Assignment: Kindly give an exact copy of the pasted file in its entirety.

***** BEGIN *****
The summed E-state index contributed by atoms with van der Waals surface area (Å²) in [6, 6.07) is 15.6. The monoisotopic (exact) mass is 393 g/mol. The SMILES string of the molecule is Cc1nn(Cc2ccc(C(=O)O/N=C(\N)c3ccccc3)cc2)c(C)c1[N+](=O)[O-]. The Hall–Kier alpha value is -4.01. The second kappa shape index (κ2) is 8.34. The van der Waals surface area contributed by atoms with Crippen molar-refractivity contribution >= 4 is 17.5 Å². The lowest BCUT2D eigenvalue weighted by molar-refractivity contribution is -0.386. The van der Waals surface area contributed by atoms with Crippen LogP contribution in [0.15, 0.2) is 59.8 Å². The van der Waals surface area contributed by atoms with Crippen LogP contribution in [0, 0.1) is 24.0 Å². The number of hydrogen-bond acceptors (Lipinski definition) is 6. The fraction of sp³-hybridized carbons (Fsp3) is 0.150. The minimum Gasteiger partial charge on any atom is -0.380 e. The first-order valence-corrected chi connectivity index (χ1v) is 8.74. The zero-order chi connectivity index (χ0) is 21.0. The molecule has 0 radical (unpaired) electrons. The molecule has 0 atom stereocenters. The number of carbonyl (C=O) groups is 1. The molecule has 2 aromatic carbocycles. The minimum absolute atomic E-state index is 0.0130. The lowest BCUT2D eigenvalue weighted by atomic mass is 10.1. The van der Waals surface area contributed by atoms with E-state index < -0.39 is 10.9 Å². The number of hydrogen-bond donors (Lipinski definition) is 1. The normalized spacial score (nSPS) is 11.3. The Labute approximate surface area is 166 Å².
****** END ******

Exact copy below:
The summed E-state index contributed by atoms with van der Waals surface area (Å²) in [6, 6.07) is 15.6. The monoisotopic (exact) mass is 393 g/mol. The SMILES string of the molecule is Cc1nn(Cc2ccc(C(=O)O/N=C(\N)c3ccccc3)cc2)c(C)c1[N+](=O)[O-]. The Hall–Kier alpha value is -4.01. The second kappa shape index (κ2) is 8.34. The van der Waals surface area contributed by atoms with Crippen molar-refractivity contribution >= 4 is 17.5 Å². The lowest BCUT2D eigenvalue weighted by molar-refractivity contribution is -0.386. The van der Waals surface area contributed by atoms with Crippen LogP contribution in [0.15, 0.2) is 59.8 Å². The van der Waals surface area contributed by atoms with Crippen LogP contribution in [0, 0.1) is 24.0 Å². The number of hydrogen-bond acceptors (Lipinski definition) is 6. The fraction of sp³-hybridized carbons (Fsp3) is 0.150. The minimum Gasteiger partial charge on any atom is -0.380 e. The first-order valence-corrected chi connectivity index (χ1v) is 8.74. The zero-order chi connectivity index (χ0) is 21.0. The molecule has 0 radical (unpaired) electrons. The molecule has 0 atom stereocenters. The number of carbonyl (C=O) groups is 1. The molecule has 2 aromatic carbocycles. The minimum absolute atomic E-state index is 0.0130. The lowest BCUT2D eigenvalue weighted by atomic mass is 10.1. The van der Waals surface area contributed by atoms with E-state index < -0.39 is 10.9 Å². The number of hydrogen-bond donors (Lipinski definition) is 1. The normalized spacial score (nSPS) is 11.3. The Labute approximate surface area is 166 Å².